Adirondacks Are Better When Made From Old Bourbon Barrels
Despite the unfortunate name, Etsy isn’t all popsicle-stick sculptures and kitten sweaters. Enter: Debunking Etsy, a bimonthly column profiling all the wonderfully talented craftsmen who use the site to peddle well-built, hard-wearing and handsome goods for your home and person.
The Adirondack chair was invented exactly as one hopes it was: by a guy on summer vacation in need of some patio furniture. That man was Thomas Singer, the year was 1903 and the destination was — you guessed it — Upstate New York. More than a century later, little has changed: 11 wooden boards, straight back, sloped seat and armrests wide enough to ballast a cocktail glass or two.
Park a pair of those puppies on a porch and get busy growing old. They’ll hang in right there with you.
But if you’re buying a chair that will stick around forever, do you really want it to resemble every other patio chair in town? Why not go with something different, handmade, unequivocally yours?
That’s where craftsman Balazs Maldovan and his Etsy store, the Hungarian Workshop, come in. Maldovan was building patio furniture out of redwood when he moved to San Diego and linked up with Stone Brewery, a massive brewhouse based out of Escondido. Stone sent an old bourbon barrel his way, requesting an Adirondack chair. Maldovan obliged. Hungarian was born.
These days, Maldovan’s filled out his furniture offerings — barstools, pub chairs — and added an unexpected mix of wares, selling everything from bar-tap handles to farmhouse clocks to longboards.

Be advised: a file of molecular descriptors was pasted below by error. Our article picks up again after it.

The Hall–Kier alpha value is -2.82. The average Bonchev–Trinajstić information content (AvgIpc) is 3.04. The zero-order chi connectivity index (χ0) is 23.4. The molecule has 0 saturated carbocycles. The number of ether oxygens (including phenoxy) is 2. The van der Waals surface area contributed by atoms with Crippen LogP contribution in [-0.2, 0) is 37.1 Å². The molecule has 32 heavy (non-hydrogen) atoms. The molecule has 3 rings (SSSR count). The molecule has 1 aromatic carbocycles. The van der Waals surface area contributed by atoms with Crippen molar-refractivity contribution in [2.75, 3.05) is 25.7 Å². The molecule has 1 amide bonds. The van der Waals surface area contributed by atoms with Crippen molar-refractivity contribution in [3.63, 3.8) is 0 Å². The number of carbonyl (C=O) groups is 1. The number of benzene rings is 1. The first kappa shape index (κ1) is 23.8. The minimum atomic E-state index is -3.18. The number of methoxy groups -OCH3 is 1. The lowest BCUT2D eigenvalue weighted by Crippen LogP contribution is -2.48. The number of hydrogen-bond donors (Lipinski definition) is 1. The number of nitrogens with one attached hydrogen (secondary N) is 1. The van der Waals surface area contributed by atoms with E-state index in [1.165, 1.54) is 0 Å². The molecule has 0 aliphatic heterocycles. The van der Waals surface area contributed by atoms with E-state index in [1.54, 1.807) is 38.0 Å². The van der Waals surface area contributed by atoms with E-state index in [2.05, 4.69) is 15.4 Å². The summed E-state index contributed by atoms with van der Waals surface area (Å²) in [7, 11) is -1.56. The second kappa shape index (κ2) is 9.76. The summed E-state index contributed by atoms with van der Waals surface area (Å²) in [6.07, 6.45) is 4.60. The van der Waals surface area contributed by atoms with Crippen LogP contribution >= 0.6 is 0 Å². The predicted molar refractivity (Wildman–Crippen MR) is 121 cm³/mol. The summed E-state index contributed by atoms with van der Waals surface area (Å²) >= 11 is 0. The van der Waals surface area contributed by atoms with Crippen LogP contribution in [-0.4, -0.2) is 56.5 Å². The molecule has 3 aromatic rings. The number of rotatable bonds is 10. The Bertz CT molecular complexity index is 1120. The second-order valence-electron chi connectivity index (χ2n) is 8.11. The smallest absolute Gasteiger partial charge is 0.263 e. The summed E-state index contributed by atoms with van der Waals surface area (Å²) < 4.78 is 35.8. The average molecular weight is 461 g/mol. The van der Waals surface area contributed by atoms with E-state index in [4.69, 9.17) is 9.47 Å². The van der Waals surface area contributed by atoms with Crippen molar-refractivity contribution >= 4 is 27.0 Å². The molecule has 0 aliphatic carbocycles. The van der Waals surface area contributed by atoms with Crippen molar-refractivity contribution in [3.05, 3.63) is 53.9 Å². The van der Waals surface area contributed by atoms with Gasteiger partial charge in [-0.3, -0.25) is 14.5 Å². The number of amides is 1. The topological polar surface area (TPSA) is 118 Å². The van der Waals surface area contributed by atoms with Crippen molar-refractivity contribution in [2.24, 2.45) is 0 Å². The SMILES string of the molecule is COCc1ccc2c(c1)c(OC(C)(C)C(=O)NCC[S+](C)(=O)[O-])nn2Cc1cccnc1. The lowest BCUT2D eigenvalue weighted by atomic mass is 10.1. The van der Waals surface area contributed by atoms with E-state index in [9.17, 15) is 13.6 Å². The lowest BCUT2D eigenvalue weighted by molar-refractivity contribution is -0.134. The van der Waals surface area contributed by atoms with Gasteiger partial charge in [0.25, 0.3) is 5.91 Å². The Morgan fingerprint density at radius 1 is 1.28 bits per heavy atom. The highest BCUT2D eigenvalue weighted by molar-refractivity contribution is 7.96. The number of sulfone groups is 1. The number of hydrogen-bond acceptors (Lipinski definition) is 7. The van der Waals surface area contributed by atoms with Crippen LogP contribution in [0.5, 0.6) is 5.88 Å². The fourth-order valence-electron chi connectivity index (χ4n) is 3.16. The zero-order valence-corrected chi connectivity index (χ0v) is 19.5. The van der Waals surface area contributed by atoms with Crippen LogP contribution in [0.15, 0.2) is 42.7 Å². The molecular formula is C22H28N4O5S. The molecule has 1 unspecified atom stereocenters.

Working with bourbon barrels, predictably, has its challenges: Maldovan spends a decent amount of time online hustling to find more barrels (some whiskey, some wine), while the curved, omni-unique nature of barrel staves makes them difficult to wrangle together. Not to mention, the broad range of his products makes some options far more difficult to build than others — assembling a chess set can takes as long as multiple lounge chairs.
Below, we’ve chosen five of our favorites from his hard-earned collection. Some small, some tall, all made from barrels that once housed some good hooch. Hope you’ve been saving.
“Clock face” barrel heads from a variety of different distilleries. Handsome as all heck-fire.
The dream barroom starts here. There’s something effortlessly satisfying about those random numbers on the seat, too.
Full. Grain. Italian. Leather. We’ll take two.
Hungarian Workshop’s signature hotcake. Approachably priced, and those curved staves work overtime on lumbar support.
longboard (2 images)
The product of working beachside for years. It’s fitted with over-sized wheels for a smooth cruise.
Nota bene: If you buy through these links InsideHook might earn a small share of the profits.
All images via the Hungarian Workshop
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